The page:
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Is Soda Really Bad For Your Kidneys?

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Soda alters urine composition by decreasing magnesium and citrate excretion and increasing oxalate excretion. It, thus, promotes formation of kidney stones. Its fructose and phosphorous content increase risks of non-alcoholic fatty liver disease, electrolyte imbalance, renal dysfunction, and chronic kidney disease. Avoid colas, artificially sweetened sodas, and fruit punches.

From sparkling cola to very berry, sodas in all manner of hues and flavors are just the kind of pick-me-up you need to beat the heat or to wash down that snack! But that fizzy drink you’ve been guzzling is under the scanner for a host of health hazards. Studies now show that the impact on our kidneys, in particular, is cause for major concern.

Soda And Kidney Stones

Sodas are a concoction of carbonated water, sugar or fructose syrup, and chemical additives. They also tend to have a great deal of fructose corn syrup and phosphorous. The high level of phosphoric acid in your favorite soda can actually cause urinary changes, raising your risk of getting kidney stones. As one study found, non-cola soda drinkers had as much as a 33 percent higher risk of developing kidney stones, while cola drinkers had a 23 percent greater risk compared to non-soda drinkers.1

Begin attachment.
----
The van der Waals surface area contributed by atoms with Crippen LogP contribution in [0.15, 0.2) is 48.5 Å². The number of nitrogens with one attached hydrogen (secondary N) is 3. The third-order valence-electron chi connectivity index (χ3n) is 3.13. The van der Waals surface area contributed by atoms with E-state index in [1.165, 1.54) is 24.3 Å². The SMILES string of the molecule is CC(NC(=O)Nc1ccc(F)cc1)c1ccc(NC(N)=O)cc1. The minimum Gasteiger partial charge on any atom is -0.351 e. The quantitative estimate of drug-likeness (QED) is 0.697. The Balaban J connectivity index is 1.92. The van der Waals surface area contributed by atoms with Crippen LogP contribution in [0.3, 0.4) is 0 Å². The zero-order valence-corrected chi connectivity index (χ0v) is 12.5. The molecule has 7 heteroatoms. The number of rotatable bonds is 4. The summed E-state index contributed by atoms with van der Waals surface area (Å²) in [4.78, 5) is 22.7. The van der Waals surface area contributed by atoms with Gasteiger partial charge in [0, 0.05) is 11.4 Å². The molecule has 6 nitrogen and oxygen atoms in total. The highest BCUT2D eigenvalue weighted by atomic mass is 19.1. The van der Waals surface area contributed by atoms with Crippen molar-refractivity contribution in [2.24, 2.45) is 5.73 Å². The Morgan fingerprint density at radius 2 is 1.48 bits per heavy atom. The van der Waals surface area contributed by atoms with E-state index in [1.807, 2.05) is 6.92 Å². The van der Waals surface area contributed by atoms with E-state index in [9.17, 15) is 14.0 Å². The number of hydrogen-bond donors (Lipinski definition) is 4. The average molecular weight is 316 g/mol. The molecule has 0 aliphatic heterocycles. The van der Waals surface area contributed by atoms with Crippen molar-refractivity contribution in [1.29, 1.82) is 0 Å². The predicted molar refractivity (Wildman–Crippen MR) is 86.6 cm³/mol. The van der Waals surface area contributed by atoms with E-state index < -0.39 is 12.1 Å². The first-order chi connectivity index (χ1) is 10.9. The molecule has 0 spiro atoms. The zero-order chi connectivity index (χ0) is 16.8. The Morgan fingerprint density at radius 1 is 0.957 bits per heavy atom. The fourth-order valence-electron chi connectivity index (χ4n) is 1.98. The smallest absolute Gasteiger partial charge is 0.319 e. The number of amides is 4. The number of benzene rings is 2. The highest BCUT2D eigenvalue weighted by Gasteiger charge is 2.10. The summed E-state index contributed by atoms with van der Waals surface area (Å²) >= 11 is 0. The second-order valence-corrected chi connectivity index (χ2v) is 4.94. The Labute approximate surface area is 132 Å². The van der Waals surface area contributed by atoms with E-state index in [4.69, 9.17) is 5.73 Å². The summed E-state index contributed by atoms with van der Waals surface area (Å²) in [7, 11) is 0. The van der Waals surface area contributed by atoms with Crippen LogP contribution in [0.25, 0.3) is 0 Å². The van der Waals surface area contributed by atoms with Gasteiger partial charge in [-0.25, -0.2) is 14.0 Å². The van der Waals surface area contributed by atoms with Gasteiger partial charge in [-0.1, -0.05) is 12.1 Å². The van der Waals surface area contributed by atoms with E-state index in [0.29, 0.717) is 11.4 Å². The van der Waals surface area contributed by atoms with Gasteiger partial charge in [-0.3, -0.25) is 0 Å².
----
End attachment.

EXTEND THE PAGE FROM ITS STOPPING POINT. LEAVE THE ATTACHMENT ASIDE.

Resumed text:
Kidney stones usually have four possible constituents – calcium, oxalate, phosphate, and uric acid. Citrate and magnesium, on the other hand, are kidney stone inhibitors. Regular consumption of cola can create the ideal situation for kidney stones to form by decreasing the excretion of magnesium and citrate in the urine and increasing oxalate excretion.2